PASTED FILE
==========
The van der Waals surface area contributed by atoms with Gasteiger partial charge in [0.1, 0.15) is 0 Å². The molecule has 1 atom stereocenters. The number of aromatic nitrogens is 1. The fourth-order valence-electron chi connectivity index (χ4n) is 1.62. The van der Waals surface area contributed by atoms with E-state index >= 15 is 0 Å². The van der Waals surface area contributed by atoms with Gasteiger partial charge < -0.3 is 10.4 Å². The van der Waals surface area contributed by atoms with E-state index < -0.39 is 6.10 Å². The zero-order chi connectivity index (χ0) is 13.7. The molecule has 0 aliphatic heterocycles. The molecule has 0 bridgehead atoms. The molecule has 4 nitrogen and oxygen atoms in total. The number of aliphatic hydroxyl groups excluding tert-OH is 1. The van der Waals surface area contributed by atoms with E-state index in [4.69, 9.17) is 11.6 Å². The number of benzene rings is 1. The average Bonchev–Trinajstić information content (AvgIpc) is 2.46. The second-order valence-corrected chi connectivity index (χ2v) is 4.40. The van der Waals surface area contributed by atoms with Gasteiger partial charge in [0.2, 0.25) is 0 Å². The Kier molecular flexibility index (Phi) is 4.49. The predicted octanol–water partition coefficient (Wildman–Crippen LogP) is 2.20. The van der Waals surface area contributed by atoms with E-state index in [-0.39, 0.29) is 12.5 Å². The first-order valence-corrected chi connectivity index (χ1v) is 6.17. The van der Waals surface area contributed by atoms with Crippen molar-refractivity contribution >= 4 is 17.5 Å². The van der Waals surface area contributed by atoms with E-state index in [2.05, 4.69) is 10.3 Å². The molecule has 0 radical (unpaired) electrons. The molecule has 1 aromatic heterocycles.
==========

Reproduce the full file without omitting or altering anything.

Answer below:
The van der Waals surface area contributed by atoms with Gasteiger partial charge in [0.1, 0.15) is 0 Å². The molecule has 1 atom stereocenters. The number of aromatic nitrogens is 1. The fourth-order valence-electron chi connectivity index (χ4n) is 1.62. The van der Waals surface area contributed by atoms with E-state index >= 15 is 0 Å². The van der Waals surface area contributed by atoms with Gasteiger partial charge < -0.3 is 10.4 Å². The van der Waals surface area contributed by atoms with E-state index < -0.39 is 6.10 Å². The zero-order chi connectivity index (χ0) is 13.7. The molecule has 0 aliphatic heterocycles. The molecule has 0 bridgehead atoms. The molecule has 4 nitrogen and oxygen atoms in total. The number of aliphatic hydroxyl groups excluding tert-OH is 1. The van der Waals surface area contributed by atoms with E-state index in [4.69, 9.17) is 11.6 Å². The number of benzene rings is 1. The average Bonchev–Trinajstić information content (AvgIpc) is 2.46. The second-order valence-corrected chi connectivity index (χ2v) is 4.40. The van der Waals surface area contributed by atoms with Gasteiger partial charge in [0.2, 0.25) is 0 Å². The Kier molecular flexibility index (Phi) is 4.49. The predicted octanol–water partition coefficient (Wildman–Crippen LogP) is 2.20. The van der Waals surface area contributed by atoms with E-state index in [-0.39, 0.29) is 12.5 Å². The first-order valence-corrected chi connectivity index (χ1v) is 6.17. The van der Waals surface area contributed by atoms with Crippen molar-refractivity contribution >= 4 is 17.5 Å². The van der Waals surface area contributed by atoms with E-state index in [2.05, 4.69) is 10.3 Å². The molecule has 0 radical (unpaired) electrons. The molecule has 1 aromatic heterocycles.